by | Mar 15, 2016 | ipDTL, ISDN, Source-Connect

handwaving1The cooler heads were right…..back then.

Years ago, when I began blogging of the impending death of ISDN, there were plenty of people around to tell me the end of that technology was still far away.

They were right, and I was right.  It WAS the beginning of the end several years ago.  But any entrenched technology always dies a slow death.  Look at network TV for instance.  😉 

In the interim, I’ve been noting on the pages of this blog, the incremental diminishing of ISDN technology in the USA (Europe is different, but not impervious, either).  A couple of years ago, many subscribers in the “flyover” states started noticing install, activation, and monthly subscriber rates going up. 

Then at least one major TelCom issued an announcement that they would cease all home-based install on the East Coast.  THAT got a lot of attention, and they initially backtracked a little.

As time went on, rates went up some more.  The already difficult request for ISDN install or service in say, Midwestern or Southern mid-size cities became nearly impossible.  Then the prices became impossible.  Then the installs went away entirely.

Southern Cal/NYC/Boston/Wash.DC markets seem mostly safe for now, although — even there — prices and availability are inching up.  Canada?  Forget it!

Source-Connect, ipDTL, ConnectionOpen, Skype, CleanFeed, even Telos are getting so good at the IP solution for distance-recording that you might wonder why ISDN is around at all.  Except it’s legacy…and it IS reliable (most of the time).

As some voice-actors were more-or-less forced to drop ISDN, an enterprising outfit called ISDN To-Go popped up to act as a seamless bridge from Source-Connect to ISDN.  Most everyone who subscribed found the service to be helpful, reliable, and cost-effective.

But alas, the Colorado/Ohio-based company had to make an announcement to it’s subscribers Monday that they, too, were getting edged out by a disappearing technology.

My thanks to Jack de Golia for letting me re-purpose the letter he received from ISDN To-Go yesterday  — more proof that the end is nearer (see below).



Attention ISDN To-Go Members:

As you know, ISDN To-Go was created to offer a low-cost, reliable ISDN solution for talent and studios around the globe. We’ve maintained a commitment to affordable rates, and ever-increasing quality for the duration of our existence.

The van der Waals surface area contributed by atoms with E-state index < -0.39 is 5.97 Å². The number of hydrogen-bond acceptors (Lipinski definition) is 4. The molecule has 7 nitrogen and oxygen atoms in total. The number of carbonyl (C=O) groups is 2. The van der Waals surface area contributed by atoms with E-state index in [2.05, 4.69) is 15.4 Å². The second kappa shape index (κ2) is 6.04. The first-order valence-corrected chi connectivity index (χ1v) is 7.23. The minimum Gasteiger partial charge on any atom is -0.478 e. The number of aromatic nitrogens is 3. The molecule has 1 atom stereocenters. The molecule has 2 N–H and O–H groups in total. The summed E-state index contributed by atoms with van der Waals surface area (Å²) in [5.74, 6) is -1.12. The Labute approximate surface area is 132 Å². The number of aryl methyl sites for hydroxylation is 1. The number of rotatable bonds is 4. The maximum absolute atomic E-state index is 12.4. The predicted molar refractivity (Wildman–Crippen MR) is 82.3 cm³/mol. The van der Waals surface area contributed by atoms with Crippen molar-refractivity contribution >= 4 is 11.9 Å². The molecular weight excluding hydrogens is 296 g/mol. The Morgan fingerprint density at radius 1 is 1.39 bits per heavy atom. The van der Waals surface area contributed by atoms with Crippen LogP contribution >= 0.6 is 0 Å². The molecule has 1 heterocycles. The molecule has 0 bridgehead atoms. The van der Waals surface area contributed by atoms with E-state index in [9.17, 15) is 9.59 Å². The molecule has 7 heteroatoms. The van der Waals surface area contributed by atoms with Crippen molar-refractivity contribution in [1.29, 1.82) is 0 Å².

However, our provider has recently notified us of an exponential rate increase for both our Colorado and Ohio locations, that has gone into effect immediately. Unfortunately, this makes our current pricing model impossible to sustain long-term.

Additionally, they have notified us that they will no longer guarantee ANY percentage of “up time” on wireline ISDN services. This means that any technical issues or outages would not be actionable in any way, and would otherwise render us completely powerless to hold the provider accountable for technical issues/failures.

As you can see, this puts us, as a company, in a very vulnerable position when it comes to ensuring quality and reliability for our members, as well as making it impossible to maintain our commitment to the affordable rates you’ve grown accustomed to.

Because of these changes – that are beyond our control – ISDN To-Go will be closing it’s doors. All membership billing will stop at the end of your current billing cycle.

We will honor our memberships by providing services to members through the end of their most recent billing cycle. There will be no new membership sales, and we will no longer dial out under any circumstances. Additionally, support will be limited to ensuring proper operation of our own systems, as we are at the mercy of our provider who now has no accountability as it relates to wireline ISDN services.

We want to thank you for being such wonderful clients and friends for so long, and wish you all continued success and growth in your careers.


ISDN To-Go Team



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